El presente trabajo investiga las tesis sobre el poder civil de Alonso de la Veracruz que buscan incorporar en la comunidad política española a los habitantes autóctonos del Nuevo Mundo, tesis que suelen relacionarse con F. de Vitoria y el tomismo español, y que últimamente son consideradas parte del republicanismo novohispano elaborado desde la periferia americana. Se busca demostrar que su propósito era aplicar una teoría de derechos naturales, sin que ello implique participación política de los indios americanos. Se analiza (...) la postura del fraile frente a la diversidad cultural y la guerra contra los indios. The paper explores Alonso de la Veracruz's theses on civil power, which sought to integrate the native inhabitants of the New World into the Spanish political community. These theses, which have usually been associated with F. de Vitoria and Spanish Thomism, have recently come to be considered part of a Novohispanic republicanism developed in the American periphery. The article seeks to show that the purpose of such theses was to apply a theory of natural rights that did not entail the political participation of the indigenous population, as well as to analyze Veracruz's position regarding cultural diversity and the war against the indigenous peoples. (shrink)
An important contribution to the foundations of probability theory, statistics and statistical physics has been made by E. T. Jaynes. The recent publication of his collected works provides an appropriate opportunity to attempt an assessment of this contribution.
É bem conhecida a oposição estabelecida por Kant entre experiência possível e dialética, na medida em que esta última é caracterizada como a lógica da ilusão. Ao mesmo tempo, o modo de pensar metafísico, que ocorre dialeticamente, em sentido kantiano, é uma tendência inevitável da razão, expressa na exigência formal de completude das categorias. Como o pensar, enquanto exercício livre da razão, é em si mesmo mais amplo do que a atividade de conhecer, própria do entendimento, o pensar contém o (...) conhecimento, embora este se qualifique pelas regras e pelos limites determinantes da objetividade. A pergunta que tentaremos formular é se essa relação continente-conteúdo não poderia configurar também uma dependência da experiência em relação ao raciocínio dialético, que estaria de algum modo indicada na função reguladora das idéias da razão. Nesse caso, a oposição formal entre conhecer e pensar seria inseparável da inclusão estrutural (dependência) da experiência no âmbito da razão. Na raiz do problema estaria talvez a tensão (dialética) entre a aspiração subjetiva de totalidade e as exigências objetivas de limitação e segmentação da experiência e a forma da experiência teria de ser finalmente concebida a partir de um fundo de inteligibilidade problemática. Dialectics and experienceThe separation of possible experience as objective knowledge and dialetics as a non-objective or non-theoretical knowledge is one of the most important aspects of kantian critical philosophy. But Kant also says that the activity of reason, as a pure thinking, has more amplitude than understanding knowledge. So we could say that theoric knowledge would depend on rational ( and non-theoretical) knowledge, as something contained in it. If we accept that, the consequence would be a relation of dependence between the form of objective knowledge and the background of a problematic even doubtful inteligible knowledge. (shrink)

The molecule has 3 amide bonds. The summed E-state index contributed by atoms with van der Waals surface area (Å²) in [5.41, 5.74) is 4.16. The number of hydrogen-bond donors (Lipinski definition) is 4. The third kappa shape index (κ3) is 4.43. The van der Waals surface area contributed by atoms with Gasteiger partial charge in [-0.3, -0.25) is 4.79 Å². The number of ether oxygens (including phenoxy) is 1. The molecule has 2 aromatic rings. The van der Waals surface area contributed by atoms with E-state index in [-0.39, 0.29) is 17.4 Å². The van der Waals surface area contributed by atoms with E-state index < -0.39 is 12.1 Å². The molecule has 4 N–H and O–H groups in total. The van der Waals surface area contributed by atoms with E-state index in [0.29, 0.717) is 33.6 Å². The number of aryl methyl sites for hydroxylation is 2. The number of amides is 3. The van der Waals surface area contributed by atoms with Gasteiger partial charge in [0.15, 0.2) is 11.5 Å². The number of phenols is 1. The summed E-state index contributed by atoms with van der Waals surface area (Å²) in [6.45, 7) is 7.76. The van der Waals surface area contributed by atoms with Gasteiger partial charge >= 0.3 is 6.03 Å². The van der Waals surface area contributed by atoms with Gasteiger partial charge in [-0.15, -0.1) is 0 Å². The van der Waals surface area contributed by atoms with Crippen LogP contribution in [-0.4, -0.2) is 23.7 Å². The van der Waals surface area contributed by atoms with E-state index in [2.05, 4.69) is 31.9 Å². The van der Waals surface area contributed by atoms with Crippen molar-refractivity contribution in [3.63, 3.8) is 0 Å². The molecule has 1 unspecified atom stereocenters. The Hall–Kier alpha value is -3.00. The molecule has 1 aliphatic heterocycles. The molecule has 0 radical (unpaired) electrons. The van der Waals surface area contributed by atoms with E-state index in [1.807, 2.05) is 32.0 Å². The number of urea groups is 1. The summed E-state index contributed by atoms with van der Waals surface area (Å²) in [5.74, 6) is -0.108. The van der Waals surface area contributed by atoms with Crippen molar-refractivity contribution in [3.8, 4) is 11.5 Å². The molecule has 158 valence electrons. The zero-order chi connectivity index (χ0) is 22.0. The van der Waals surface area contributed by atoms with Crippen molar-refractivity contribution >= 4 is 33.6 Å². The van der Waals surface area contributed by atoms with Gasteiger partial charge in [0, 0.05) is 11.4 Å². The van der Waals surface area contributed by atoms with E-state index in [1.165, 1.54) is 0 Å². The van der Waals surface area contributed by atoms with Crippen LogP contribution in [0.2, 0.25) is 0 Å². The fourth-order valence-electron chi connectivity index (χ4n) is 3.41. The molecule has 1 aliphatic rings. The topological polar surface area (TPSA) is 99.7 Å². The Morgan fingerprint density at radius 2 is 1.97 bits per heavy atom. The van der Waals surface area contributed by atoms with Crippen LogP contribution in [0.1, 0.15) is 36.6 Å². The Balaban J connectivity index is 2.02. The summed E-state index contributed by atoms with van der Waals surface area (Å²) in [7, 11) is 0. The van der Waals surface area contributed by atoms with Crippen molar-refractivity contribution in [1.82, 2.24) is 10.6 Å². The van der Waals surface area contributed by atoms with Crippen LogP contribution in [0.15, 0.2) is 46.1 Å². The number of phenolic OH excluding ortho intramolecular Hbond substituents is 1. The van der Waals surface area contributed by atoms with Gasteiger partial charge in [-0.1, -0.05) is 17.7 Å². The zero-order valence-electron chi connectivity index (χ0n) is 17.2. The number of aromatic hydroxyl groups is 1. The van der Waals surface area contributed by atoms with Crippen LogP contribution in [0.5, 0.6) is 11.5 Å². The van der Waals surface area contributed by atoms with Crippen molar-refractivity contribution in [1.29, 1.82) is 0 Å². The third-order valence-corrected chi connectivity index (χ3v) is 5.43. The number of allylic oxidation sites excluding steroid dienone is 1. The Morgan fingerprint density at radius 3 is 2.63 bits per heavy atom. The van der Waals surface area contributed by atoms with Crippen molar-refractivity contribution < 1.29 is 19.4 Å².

What is a natural kind ? As we shall see, the concept of a natural kind has a long history. Many of the interesting doctrines can be detected in Aristotle, were revived by Locke and Leibniz, and have again become fashionable in recent years. Equally there has been agreement about certain paradigm examples: the kinds oak, stickleback and gold are natural kinds, and the kinds table, nation and banknote are not. Sadly agreement does not extend much further. It is impossible (...) to discover a single consistent doctrine in the literature, and different discussions focus on different doctrines without writers or readers being aware of the fact. In this paper I shall attempt to find a defensible distinction between natural and non-natural kinds. (shrink)